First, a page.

Executive Brief No. 47
1. New EU ambitions in the space telecommunication sector
Over the last years, the EU has shown a growing interest in playing a more active role in the domain of secure space communication. Following preparatory studies and activities, a new component named GOVSATCOM was included in the EU Space Programme to address user needs for secure and cost-effective governmental satellite communication.
More recently, Commissioner Breton and industrial stakeholders have also expressed their interest in moving forward with the development of a “new integrated, secure and autonomous space connectivity system”. A call for tenders for the execution of a year-long study was published and a consortium of European companies (gathering major actors for a unique bid) was awarded a €7.1 million contract in December 2020. According to the call, this initiative will build on the GOVSATCOM component of the EU Space Programme and include the development of a new multi-orbit connectivity system to complement GOVSATCOM preliminary services. The initiative would also promote innovative quantum cryptography technologies in relation with the EuroQCI (Quantum Communication Infrastructure) initiative.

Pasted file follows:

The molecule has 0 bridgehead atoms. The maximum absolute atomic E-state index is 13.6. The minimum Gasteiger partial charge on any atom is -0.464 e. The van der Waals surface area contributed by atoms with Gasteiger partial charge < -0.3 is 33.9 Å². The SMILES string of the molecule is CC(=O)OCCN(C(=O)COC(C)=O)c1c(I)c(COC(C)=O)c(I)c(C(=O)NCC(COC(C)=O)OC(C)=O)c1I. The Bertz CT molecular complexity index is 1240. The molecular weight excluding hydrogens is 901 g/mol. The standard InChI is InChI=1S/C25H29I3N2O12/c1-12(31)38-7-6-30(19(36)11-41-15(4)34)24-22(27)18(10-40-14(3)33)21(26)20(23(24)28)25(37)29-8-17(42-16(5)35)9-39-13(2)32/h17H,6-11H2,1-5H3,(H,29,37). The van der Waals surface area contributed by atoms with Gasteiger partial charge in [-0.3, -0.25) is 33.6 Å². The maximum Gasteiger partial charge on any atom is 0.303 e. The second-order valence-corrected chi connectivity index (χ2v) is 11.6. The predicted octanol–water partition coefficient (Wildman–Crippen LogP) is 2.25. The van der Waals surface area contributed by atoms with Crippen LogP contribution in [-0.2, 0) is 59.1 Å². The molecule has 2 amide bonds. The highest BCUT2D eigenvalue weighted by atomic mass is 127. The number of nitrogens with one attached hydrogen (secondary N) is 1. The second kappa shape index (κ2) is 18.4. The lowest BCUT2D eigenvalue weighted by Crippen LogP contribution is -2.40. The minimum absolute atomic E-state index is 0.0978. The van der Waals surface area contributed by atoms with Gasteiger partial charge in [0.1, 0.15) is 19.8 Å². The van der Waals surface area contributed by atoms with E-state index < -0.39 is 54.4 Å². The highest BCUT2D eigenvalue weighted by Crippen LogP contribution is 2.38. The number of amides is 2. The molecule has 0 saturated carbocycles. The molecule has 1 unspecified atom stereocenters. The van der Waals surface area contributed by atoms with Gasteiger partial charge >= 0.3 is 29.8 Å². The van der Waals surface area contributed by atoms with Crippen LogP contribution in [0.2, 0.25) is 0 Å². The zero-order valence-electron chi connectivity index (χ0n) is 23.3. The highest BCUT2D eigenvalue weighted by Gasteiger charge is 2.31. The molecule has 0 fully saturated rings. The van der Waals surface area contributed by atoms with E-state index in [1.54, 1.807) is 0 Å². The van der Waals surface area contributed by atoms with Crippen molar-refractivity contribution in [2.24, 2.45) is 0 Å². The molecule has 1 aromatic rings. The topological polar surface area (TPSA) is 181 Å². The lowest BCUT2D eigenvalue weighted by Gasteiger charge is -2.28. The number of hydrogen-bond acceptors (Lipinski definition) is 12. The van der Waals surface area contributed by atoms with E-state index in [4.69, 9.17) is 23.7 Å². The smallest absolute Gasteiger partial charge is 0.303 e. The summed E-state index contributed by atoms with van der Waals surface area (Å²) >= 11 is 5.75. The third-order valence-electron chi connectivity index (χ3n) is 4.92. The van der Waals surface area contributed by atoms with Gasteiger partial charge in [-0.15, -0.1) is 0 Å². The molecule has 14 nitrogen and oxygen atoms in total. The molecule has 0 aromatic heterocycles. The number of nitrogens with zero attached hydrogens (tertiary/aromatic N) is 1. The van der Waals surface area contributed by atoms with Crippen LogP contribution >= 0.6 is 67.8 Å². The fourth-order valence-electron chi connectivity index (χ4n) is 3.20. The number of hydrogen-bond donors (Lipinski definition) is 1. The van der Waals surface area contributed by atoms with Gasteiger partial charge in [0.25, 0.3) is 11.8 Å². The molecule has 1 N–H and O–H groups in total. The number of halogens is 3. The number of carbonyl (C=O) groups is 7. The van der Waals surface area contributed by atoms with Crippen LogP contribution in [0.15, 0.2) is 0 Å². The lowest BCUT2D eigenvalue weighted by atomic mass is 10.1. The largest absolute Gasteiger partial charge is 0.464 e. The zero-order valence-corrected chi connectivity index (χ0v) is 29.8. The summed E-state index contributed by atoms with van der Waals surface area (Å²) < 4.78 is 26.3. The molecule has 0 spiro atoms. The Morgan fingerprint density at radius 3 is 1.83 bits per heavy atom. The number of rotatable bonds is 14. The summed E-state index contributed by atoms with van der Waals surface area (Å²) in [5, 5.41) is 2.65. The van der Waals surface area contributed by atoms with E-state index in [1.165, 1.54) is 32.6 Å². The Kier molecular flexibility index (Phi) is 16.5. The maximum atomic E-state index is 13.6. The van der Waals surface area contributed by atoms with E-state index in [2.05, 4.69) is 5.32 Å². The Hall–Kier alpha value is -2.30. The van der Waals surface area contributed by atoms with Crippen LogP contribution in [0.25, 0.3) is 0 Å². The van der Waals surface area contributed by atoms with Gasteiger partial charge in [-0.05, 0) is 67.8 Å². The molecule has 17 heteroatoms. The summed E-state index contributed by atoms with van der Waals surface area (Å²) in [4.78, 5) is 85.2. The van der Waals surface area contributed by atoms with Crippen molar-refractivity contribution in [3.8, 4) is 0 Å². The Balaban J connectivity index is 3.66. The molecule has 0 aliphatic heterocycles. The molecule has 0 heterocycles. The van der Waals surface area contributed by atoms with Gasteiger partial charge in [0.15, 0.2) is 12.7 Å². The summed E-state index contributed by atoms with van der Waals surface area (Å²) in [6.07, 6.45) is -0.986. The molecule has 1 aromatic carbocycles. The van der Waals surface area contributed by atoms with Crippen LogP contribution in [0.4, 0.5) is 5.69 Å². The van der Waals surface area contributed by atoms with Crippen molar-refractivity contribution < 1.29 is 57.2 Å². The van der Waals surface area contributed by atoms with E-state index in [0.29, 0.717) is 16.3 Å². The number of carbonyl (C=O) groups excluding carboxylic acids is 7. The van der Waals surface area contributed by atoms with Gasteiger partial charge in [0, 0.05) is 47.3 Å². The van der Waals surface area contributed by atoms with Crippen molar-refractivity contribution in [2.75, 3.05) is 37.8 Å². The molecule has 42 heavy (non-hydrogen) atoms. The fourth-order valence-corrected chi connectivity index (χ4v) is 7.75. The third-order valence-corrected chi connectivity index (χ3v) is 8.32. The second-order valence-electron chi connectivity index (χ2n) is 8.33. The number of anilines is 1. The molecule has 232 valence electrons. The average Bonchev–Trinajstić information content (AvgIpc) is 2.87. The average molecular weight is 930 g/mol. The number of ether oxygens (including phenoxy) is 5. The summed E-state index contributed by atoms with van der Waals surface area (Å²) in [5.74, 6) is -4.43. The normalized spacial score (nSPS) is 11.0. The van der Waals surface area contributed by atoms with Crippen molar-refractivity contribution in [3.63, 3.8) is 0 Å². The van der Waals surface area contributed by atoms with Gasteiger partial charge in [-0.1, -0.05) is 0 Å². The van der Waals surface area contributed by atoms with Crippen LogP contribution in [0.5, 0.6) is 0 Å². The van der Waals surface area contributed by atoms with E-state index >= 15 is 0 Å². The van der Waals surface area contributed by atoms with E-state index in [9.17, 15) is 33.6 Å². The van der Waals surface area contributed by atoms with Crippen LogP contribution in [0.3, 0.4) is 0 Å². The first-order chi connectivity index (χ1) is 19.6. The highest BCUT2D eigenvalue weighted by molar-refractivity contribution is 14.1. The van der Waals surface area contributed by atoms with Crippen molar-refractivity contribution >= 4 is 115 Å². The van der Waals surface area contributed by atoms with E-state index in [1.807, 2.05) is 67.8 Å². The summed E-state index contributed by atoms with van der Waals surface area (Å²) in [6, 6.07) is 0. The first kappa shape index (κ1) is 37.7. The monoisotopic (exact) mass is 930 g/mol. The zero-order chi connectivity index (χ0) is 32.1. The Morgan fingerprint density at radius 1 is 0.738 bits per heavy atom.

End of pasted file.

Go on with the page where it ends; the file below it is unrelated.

The study will assess different elements of this new space connectivity system:
- During the “Inception phase”, the consortium will investigate user cases and mission requirements and will provide a first round of recommendations in April 2021.
- During the “System study”, contractors will provide a preliminary architectural design for the space and ground segments, deliver the service provision concept and estimate associated costs.
- According to the results of the Preliminary Design Review in December 2021, the European Commission “might put forward a proposal to the European Parliament and the EU Council and initiate the procurement phase.”
2. The place of this new initiative in the EU agenda